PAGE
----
• Groom that horse!  I can’t get her in from the field but being able to shuffle around is good enough to give Pea a good groom, particularly if I’ve got my mum to help me.  It is amazing what you can achieve with good brushes and a bit of Canter Mane & Tail – her tail has never been so silky!
  • Organise the lotions and potions.  I tend to use my car as a moving horse care cupboard but every now and again I do a seasonal sort out – if it is July you do need fly repellent and suncream, you don’t need pig oil and mud cream.  Put the winter stuff away.. or at least for a little while longer.
  • Make some lotions and potions!  Mum and I made some hoof dressing out of lard, oil and tree tree the other day.  Next on the list is some milk, fairy liquid and glycerin based tack cleaner.
  • Sort out your photos.  Anyone who knows me knows that I’m a bit of an ‘insta kid’.  I take ALOT of photos and sometimes they don’t get very far.  Delete the bad ones, print the good ones, put them up on the walls.  Remind yourself of what you love doing and what you want to achieve.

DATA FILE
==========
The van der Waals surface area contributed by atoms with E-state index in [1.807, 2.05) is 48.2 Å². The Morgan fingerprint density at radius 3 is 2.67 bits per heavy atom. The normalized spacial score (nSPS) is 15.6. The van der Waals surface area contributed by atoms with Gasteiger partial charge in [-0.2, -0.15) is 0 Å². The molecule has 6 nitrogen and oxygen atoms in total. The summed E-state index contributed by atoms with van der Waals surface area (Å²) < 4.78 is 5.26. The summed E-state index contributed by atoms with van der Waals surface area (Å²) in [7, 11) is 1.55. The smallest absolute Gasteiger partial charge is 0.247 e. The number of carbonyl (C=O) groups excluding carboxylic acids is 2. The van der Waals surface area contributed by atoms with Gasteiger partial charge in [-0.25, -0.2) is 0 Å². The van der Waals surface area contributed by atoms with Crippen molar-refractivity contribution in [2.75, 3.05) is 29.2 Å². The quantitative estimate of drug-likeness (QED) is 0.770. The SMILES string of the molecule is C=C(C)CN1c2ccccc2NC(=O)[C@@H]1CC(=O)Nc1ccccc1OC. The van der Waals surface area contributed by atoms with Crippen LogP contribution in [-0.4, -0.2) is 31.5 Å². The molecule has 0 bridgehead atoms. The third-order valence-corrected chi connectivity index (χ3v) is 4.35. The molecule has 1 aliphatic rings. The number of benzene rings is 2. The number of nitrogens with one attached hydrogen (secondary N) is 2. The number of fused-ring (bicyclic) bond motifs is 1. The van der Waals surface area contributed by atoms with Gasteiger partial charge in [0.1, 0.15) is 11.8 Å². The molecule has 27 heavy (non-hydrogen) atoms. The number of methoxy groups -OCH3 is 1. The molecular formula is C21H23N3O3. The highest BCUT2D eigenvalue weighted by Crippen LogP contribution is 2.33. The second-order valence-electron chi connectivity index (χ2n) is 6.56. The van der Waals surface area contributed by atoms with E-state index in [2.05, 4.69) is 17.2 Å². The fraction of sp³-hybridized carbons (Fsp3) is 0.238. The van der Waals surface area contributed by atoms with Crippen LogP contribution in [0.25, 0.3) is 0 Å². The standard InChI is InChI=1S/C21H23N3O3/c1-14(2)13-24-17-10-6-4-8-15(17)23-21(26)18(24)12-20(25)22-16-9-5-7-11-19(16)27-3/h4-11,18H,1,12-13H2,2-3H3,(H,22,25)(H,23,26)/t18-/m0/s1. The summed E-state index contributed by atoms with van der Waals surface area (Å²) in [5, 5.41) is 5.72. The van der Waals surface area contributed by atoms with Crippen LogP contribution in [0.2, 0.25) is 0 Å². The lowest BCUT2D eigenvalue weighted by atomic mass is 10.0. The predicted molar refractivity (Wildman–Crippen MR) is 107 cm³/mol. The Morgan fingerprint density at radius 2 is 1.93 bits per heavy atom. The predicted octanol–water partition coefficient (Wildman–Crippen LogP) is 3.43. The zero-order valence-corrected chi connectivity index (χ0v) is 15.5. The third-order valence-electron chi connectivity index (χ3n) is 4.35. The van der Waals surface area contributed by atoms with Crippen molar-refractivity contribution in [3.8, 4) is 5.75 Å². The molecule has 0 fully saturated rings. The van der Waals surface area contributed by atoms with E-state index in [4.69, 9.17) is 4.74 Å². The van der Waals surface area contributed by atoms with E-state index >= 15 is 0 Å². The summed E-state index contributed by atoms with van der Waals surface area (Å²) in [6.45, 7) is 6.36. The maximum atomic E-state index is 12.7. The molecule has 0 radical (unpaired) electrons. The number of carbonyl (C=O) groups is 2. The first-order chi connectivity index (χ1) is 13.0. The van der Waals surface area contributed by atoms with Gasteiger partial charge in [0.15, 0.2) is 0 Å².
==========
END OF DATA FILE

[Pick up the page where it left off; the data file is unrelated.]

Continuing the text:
• Display your rosettes.  It may be because I came to riding so late but I love a rosette – even the completing the fun ride ones!  Put them up somewhere and remind yourself of what you have to be proud of or just to add a bit of colour to a wall.
  • Go and watch someone else.  I’ve been to local riding club dressage and the Hartpury Festival of Dressage.  If you can’t ride you can still pick up some tips from others.
  • Make plans.  Work out your schedule for when you can ride again whether that is planning how you are going to build up your fitness, booking lessons or looking up your next competition.

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I’m sure before long I will have a whole new set of activities to add to this as I am getting so much closer to walking.  In fact today I walked from the field shelter to the gate in Pea’s little paddock without my crutch.  I might be ‘can’t ride’ for a few weeks more but I’m nearly at ‘can walk’!